Quantcast
Call and Post

85 richest people have same wealth as 3.5 billion poorest

Kush Azrael | 2/5/2014, 11:49 a.m.
They keep the wealth concentrated in the hands of a few and they make sure it’s there for the next ...

The richest 85 people in the world are as wealthy as the poorest half of the worlds population according to a report called “Working for the Few,” just released by the human rights group Oxfam.

Oxfam released the study on global inequality late last month just before a meeting of government and business leaders at the World Economic Forum in Davos, Switzerland.

The report states that almost half of the world’s wealth is owned by just one percent of the population. The report also said wealthy elites have used their political power to get lower tax rates, hide wealth offshore, and serve their own interests, at the expense of those from lower income brackets.

They keep the wealth concentrated in the hands of a few and they make sure it’s there for the next generation.

Meanwhile in African global corporations, they use their political influence to avoid taxes which lessens the government’s ability to fight poverty.

Oxfam called on business and government leaders attending the World Economic Forum to support government programs that are helping underserved middle and lower classes, support fair wages and crack down on tax dodging and financial secrecy.

Roughly two thirds of those polled by Oxfam believe the rich have too much influence over the direction their countries.

Researchers said it was likely that the full concentration of wealth is unknown with estimates claiming more than $11 trillion is held unreported and offshore. Seven out of every 10 people live in countries where inequality has increased since the 1980’s and tax rates for the rich have fallen in 29 out of 30 countries where information is available, the report said. Between 1980 and 2012, the wealthiest 1 percent increased their share of the world’s wealth in 24 of the 26 countries Oxfam surveyed.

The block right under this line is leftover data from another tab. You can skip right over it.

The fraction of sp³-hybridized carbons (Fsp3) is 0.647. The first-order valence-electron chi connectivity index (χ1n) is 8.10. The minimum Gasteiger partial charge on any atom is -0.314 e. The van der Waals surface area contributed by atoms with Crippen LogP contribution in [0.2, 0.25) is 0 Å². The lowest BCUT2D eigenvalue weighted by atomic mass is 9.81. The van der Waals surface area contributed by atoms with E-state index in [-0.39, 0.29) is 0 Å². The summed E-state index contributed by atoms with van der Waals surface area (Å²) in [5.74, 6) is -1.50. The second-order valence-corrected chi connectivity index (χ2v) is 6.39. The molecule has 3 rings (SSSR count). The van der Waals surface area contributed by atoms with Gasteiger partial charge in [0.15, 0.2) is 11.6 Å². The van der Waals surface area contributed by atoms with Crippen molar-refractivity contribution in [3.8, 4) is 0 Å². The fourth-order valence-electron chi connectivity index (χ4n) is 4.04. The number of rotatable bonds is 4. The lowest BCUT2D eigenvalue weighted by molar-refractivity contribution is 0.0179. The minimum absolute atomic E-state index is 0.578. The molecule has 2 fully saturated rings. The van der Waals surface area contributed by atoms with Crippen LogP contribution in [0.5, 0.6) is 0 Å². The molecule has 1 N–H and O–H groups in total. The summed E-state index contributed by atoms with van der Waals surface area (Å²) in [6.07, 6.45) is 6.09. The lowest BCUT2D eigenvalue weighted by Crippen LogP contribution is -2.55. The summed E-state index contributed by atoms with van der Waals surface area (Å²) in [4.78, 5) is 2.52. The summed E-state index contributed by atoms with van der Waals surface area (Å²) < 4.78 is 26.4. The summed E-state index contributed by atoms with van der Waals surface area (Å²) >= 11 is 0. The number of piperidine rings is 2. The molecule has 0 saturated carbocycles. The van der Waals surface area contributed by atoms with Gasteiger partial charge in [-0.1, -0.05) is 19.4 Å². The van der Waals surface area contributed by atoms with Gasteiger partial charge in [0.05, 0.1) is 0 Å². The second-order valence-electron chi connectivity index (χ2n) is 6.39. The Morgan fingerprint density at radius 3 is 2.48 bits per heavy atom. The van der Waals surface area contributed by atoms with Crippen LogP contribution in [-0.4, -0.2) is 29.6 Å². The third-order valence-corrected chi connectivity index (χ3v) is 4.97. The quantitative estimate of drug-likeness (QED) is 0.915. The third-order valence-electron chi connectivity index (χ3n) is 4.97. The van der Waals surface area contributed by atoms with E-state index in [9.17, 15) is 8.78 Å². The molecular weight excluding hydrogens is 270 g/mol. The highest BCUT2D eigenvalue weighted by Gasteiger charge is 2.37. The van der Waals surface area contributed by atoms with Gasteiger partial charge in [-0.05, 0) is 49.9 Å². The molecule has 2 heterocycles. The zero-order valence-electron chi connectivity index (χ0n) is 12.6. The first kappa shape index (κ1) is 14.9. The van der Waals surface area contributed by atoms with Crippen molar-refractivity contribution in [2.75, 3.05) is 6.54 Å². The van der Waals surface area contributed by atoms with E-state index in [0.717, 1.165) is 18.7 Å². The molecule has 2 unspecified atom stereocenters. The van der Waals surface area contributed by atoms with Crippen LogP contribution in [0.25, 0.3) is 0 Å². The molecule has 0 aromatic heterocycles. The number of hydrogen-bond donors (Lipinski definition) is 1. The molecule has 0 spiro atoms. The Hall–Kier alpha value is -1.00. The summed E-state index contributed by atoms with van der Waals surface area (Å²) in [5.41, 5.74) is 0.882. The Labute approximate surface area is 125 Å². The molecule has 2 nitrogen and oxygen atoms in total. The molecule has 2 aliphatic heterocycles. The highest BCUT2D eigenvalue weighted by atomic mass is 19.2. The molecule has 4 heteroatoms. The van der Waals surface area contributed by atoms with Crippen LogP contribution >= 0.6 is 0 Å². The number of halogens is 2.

According to Oxfam, their concern is “not just that half of the world’s population could be bought and sold by a group of individuals who could fit into a large boardroom.” It’s that “this staggering disparity creates a vicious cycle.”

The document also focuses on the impact of this increasing wealth disparity has on human progress.

A total of 210 people became billionaires last year, joining the existing 1,426 billionaires with a combined reported worth of $5.4 trillion.

And the number of the rich is continuing to grow like in India the number of billionaires went from six to 61 in the past 10 years, and their combined net worth is currently $250 billion.

Also according to Oxfam, the richest 1 percent of people in the world have $110 trillion, or 65 times the total wealth of the bottom half of the worlds population.

“Instead of moving forward together, people are increasingly separated by economic and political power, inevitably heightening social tensions and increasing the risk of societal breakdown,” the report said.